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Cheap but not tacky

If you think pound;10 doesn't go far these days, the latest exhibition at the Design Museum in London will make you think again. For "Under a Tenner - What is Good Design?", the museum invited design experts from around the world each to choose 10 examples of what they see as good design, the only restriction being price.

The result is a fascinating, often quirky, collection of objects, ranging from beautiful to functional, from innovative to socially useful, from witty to erotic.

The international cast of contributors includes J Mays, head of design at the Ford Motor Company; celebrated London furniture designer Ron Arad; Murray Moss, owner of New York's most chic design store; Cameron Sinclair of Architecture for Humanity, which designs emergency housing for disaster zones; Oscar Pena, the creative director of Philips; the UK designer Wayne Hemingway; and other big hitters from Brazil, Holland and Japan.

"It's a fun concept with a serious sub-text," says museum director Alice Rawsthorn. "Design is often seen as elitist, as being for the wealthy and privileged. These exhibits, all of which have an impact on our daily lives, show how diverse and powerful design can be, whether it's a question of aesthetics, functionality, advances in technology, or sustainable products."

Several of the more practical items could well have a crucial place in any teacher's life. To start the day there's a Japanese earplug alarm clock, much in favour with stressed Tokyo commuters sleeping on the train. For sporting enthusiasts there's the "all-in-one footy socks and shin pads"; for the participants in the school play there's a 100 per cent human-hair moustache; for the school office there's the classic Bic ballpoint pen and a staple-free stapler; and for the security conscious there's the iconic Master Lock padlock.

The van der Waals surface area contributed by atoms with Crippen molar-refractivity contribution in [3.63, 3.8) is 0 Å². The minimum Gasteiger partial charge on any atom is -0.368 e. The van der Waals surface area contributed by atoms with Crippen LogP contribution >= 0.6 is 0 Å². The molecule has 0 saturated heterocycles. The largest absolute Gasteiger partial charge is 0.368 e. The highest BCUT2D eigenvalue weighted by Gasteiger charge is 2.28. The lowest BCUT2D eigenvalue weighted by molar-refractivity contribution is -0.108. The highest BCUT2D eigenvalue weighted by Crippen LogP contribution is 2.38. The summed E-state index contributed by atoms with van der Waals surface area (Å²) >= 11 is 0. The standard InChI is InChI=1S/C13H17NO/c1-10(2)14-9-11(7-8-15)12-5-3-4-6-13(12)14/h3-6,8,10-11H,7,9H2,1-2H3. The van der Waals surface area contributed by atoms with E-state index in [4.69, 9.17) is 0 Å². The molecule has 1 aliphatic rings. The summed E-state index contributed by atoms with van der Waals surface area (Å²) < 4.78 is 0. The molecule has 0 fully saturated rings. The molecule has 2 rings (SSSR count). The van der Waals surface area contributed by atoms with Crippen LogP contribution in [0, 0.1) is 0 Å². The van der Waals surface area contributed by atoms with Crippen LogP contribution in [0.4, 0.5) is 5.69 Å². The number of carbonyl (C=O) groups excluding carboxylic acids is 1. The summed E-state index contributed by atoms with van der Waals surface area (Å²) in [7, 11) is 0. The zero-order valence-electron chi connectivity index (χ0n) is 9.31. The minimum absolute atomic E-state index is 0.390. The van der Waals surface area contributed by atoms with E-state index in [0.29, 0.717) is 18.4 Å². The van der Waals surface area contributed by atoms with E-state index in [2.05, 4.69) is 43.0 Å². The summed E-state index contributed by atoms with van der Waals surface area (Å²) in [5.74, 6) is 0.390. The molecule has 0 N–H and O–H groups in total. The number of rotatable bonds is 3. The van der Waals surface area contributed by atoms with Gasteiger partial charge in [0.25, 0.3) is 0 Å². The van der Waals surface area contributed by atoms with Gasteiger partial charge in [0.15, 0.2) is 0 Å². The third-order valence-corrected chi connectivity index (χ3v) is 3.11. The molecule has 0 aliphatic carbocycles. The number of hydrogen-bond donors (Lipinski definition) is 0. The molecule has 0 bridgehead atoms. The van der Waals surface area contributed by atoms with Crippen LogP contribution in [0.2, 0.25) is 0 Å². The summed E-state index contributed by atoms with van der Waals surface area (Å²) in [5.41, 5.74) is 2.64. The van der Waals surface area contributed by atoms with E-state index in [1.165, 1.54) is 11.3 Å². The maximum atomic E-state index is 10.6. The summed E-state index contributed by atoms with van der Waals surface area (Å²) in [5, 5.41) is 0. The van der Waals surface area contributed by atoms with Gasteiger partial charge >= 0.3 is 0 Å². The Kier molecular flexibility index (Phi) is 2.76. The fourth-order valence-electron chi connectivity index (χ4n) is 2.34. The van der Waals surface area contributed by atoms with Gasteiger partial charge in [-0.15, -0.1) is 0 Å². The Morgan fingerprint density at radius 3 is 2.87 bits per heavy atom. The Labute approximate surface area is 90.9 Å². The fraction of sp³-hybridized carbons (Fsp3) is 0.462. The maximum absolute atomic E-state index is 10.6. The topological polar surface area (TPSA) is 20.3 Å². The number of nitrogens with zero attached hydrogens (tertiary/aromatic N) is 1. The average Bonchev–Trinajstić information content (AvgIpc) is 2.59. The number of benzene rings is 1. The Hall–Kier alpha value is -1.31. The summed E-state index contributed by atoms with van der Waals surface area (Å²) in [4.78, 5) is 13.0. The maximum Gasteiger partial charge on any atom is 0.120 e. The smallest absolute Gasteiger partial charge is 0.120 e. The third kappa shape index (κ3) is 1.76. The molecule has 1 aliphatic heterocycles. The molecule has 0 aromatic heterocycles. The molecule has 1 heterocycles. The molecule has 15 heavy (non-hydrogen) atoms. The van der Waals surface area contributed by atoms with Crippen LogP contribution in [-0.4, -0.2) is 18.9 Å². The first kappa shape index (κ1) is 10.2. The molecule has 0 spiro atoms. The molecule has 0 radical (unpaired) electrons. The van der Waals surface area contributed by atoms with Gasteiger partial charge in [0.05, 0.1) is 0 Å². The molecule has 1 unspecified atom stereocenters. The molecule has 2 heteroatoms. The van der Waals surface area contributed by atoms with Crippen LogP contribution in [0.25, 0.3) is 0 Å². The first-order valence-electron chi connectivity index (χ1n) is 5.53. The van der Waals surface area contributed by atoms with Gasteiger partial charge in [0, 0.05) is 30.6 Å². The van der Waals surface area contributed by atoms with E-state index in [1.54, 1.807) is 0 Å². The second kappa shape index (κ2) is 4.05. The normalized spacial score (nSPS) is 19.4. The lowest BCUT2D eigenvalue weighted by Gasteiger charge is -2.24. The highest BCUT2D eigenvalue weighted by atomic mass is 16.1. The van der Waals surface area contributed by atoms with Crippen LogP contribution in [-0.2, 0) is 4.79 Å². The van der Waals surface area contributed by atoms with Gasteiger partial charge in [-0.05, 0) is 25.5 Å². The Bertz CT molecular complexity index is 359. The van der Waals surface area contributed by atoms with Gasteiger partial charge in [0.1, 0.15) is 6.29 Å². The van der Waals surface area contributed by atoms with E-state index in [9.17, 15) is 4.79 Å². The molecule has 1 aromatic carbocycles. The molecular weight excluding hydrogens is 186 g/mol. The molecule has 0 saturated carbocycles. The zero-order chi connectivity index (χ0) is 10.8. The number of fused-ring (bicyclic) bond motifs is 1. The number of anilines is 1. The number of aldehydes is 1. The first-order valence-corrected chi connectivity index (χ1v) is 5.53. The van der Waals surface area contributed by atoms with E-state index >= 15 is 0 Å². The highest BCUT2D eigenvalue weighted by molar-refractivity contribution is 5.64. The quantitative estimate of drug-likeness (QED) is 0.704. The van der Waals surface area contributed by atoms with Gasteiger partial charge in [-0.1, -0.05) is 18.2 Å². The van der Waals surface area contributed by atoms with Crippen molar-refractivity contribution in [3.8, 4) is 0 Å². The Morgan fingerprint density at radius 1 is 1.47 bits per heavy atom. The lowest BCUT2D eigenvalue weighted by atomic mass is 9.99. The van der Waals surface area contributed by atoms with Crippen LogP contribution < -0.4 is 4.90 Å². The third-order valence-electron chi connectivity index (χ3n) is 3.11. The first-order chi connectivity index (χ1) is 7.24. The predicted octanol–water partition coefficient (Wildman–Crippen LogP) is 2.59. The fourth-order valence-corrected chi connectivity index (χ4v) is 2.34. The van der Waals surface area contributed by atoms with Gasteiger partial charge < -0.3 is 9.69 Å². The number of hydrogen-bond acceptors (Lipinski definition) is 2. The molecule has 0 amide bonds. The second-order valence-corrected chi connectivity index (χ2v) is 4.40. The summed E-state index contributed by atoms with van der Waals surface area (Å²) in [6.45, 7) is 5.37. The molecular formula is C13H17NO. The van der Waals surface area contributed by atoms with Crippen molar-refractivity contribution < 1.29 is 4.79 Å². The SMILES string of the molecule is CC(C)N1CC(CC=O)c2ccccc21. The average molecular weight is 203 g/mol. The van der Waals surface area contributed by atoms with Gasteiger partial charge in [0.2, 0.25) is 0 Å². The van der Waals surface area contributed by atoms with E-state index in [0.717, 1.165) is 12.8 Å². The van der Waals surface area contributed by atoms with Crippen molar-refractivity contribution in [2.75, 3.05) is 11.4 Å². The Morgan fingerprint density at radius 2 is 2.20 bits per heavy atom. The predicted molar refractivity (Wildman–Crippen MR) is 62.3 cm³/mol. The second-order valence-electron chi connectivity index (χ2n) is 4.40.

The exhibition has a strong interactive element, giving you a chance to comment on the designers' explanations of their choices. Is an Enzo Mari cheese grater "a perfect example of economy of means in design", as Ron Arad suggests? Does Geoff Kirk's magnet game really "stimulate the creativity of young minds"? Is the sleek spoon chosen by Murray Moss a "truly Utopian object"? You decide.

Several items - a Bialetti coffee-maker, a lamp, a solar ball, an oil and vinegar drizzler - have been chosen for their inherent beauty. Others, including a funky recyclable biodegradable cardboard toilet called "UnBathroom", get the nod for their environmental respectability.

Perhaps the most humanly valuable is the insecticide-treated bednet chosen by Cameron Sinclair: by killing mosquitoes it has helped to reduce malaria in Africa, and also created 100 jobs in a very poor community.

Among my particular favourites are a Blues Harp harmonica of the kind played by Bob Dylan, a handmade Cuban cigar circled by a beautiful red band, a Muji cooking steamer made out of bamboo, and a pair of Versatile Gloves, which enable wildlife photographers to keep warm while removing just the top flap at the critical moment.

You are also given the chance to suggest examples that could be added to the collection.

"I think this exhibition shows how design can be a very accessible subject," says Alice Rawsthorne. "It represents the voice of the designers, not of the museum, and we're keen to encourage people to air their opinions."

Resources for school groups include teacher's notes with classroom activities, pupil worksheets for gallery-based work, and other resources for downloading from the museum's website.

Jonathan Croall

* Under a Tenner runs until February 27. pound;5 for adults and pound;3.50 for students (groups of 12 or more).

Tel: 020 7940 8782

Email: education@ designmuseum.org

www.designmuseum.org

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